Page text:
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Snow Takes A Toll on Trees



Estimated read time: 2-3 minutes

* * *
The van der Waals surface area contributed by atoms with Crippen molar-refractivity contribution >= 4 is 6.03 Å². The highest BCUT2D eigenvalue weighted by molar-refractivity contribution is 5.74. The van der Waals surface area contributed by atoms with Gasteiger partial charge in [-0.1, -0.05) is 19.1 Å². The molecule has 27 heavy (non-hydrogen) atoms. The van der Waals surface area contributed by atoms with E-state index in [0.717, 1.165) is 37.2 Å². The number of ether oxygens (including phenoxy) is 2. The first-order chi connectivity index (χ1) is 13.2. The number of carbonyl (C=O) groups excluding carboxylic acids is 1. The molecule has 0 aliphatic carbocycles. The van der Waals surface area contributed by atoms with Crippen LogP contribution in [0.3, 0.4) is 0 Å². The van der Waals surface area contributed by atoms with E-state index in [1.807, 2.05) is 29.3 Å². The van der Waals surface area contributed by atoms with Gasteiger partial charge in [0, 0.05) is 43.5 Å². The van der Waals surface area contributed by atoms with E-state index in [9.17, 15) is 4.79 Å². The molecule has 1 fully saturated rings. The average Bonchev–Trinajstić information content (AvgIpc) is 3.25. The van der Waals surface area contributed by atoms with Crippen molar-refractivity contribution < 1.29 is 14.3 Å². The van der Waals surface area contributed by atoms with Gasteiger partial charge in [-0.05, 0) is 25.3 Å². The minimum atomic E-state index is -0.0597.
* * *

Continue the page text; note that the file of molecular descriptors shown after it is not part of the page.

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Trees in Utah are accustomed to snow. Snow causes no real problems when they are prepared. Conifer trees such as pines and spruces have a narrow, pyramidal shape, and relatively short, flexible branches that prevent much damage from the snow. Evergreens most likely to be damaged by snow loads include arborvitae and some upright junipers. Arborvitae are particularly sensitive because their long upright limbs are easily pulled out of shape when snow or ice collects on them. The most common way to deal with this problem is to wrap the trees with a burlap or other type of tree wrap to prevent the snow from pulling the plants out of shape. Deciduous trees can normally withstand the snow load providing they first shed their leaves. The most common problem is a severe breakdown of the tree limbs. Heavy, wet snow can weigh several pounds per cubic foot and when this collects out on the ends of the branches the resulting leverage causes severe damage. This damage can be greatly reduced by properly training the trees with a strong healthy branch system. This training process involved removing weakened branches or potential defects when they are small and before they become a problem. While correct training is obviously the best solution, that doesn't help damaged trees. When trees are damaged, try to mitigate the damage as soon as possible. Prompt and careful limb removal is often the best solution. Pruning large trees can be difficult and dangerous work. Never climb into trees with chain saws nor try to operate such saws from the top of ladders. Leave damage to large trees to professional tree care workers with the proper equipment and training. Never attempt any pruning where trees interfere with power lines. Such problems should be referred immediately to your local utility. Each year people are killed while trying to prune power lines. Even when personal injury does not result, there is often serious financial loss when amateur pruners drop limbs onto the wires. These wires must then be repaired or replace often at considerable expense. You as the pruner are liable for such damages. Larry A. Sagers Regional Horticulturist Utah State University Extension Service Thanksgiving Point Office

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